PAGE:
Even if the American economy is showing signs of improvement, the public’s perception of it remains negative, which presents President Joe Biden with a demanding job as he approaches the next election in 2024.
According to pollsters and experts, there has never been a more significant disparity between popular opinion and the actual state of the economy. The Democrat’s chances of winning reelection next year may hinge on this disagreement. While Republicans are using the discontent to attack Biden, the White House has less luck emphasizing economic growth.
A recent Rasmussen poll found that over 50% of Americans feel their economic situation is worse now than it was a year ago.
According to a poll of 1,102 Americans conducted just after Christmas, 45% of the population feels their financial situation is worse now than it was a year ago. A mere 23% report an improvement.
When asked about their financial situation last year, 29% said it was approximately the same as the previous year.
The survey shows that the Biden administration’s efforts to make the case that the president’s economic policies, or “Bidenomics,” have benefited the nation have been unsuccessful.
Many people in the United States feel that they’re slipping behind because of inflation, or as Biden’s detractors call it, Bidenflation. According to the most current numbers available (which cover the twelve months ending in November), consumer prices rose 3.1%. The preceding 12-month period saw a 7.1% increase in prices. Consumer costs have increased by 16.8 percent since Biden became office.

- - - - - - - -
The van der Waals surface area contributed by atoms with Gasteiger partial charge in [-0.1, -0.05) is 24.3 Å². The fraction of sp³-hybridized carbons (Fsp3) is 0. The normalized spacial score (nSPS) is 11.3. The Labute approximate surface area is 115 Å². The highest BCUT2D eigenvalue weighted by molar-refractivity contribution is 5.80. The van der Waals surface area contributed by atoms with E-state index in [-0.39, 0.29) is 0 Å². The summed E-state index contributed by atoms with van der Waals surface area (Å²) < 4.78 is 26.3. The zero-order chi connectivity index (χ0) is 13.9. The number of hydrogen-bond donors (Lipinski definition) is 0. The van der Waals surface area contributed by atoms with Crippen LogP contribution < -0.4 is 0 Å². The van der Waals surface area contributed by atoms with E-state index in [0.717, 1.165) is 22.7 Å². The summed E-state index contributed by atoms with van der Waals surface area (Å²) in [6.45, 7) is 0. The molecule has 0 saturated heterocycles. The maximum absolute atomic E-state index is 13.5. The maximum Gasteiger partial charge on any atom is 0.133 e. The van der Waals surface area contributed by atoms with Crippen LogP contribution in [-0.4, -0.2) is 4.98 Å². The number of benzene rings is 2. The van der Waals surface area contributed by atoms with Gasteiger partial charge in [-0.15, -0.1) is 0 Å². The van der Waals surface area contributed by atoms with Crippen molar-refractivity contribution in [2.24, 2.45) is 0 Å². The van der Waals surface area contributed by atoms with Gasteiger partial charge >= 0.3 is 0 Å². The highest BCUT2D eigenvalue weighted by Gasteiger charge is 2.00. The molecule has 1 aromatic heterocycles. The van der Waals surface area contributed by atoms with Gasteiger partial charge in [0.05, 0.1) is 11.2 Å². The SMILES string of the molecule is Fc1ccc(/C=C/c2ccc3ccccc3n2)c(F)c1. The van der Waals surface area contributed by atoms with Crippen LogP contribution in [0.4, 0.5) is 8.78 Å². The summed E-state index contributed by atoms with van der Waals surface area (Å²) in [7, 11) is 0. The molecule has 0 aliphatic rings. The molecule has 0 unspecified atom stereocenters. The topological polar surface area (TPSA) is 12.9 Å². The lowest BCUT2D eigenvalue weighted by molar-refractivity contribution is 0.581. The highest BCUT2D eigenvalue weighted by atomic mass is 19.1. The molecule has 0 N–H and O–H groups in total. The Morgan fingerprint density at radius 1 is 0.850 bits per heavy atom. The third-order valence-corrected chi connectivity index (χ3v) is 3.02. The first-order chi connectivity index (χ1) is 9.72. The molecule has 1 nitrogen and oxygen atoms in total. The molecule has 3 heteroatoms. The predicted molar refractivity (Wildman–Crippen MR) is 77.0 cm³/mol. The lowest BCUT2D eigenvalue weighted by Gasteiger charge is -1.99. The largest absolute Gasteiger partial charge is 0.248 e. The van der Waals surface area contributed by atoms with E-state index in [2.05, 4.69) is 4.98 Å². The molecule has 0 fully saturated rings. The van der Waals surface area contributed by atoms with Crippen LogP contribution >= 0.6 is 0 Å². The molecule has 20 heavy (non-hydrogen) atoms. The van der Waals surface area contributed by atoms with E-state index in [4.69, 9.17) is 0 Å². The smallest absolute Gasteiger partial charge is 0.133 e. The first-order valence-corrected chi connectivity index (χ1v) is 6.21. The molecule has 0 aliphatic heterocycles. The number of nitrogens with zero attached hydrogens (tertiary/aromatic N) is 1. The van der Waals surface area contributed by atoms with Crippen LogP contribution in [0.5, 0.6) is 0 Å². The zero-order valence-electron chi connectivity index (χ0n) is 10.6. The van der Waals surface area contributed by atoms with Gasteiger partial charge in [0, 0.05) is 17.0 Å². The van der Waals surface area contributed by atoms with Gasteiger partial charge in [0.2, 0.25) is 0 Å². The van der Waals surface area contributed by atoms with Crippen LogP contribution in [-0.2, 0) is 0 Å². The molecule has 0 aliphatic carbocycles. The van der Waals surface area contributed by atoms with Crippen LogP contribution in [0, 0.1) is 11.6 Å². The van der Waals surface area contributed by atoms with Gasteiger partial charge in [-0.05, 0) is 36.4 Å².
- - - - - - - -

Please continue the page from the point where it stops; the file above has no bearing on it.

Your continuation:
Average hourly salaries rose faster than prices in the twelve months leading up to November, but workers are still lagging in the grand scheme. They have increased by 14.3% since Biden assumed office, only 1.5 percentage points below the inflation benchmark.
In this era of heightened political division, particularly on the American left, it is not unexpected that Democrats are far more inclined than other Americans to claim they are doing better. Thirty-nine percent of Democrats feel they are doing better.
A mere 18% of Republicans and 13% of non-affiliated Americans claim to be in a better position.
Black Americans are on one side of the racial divide, while whites and other minorities are on the other. While 46% of whites and 55% of other races see an improvement in their situation over the last year, 32% of Blacks report the opposite.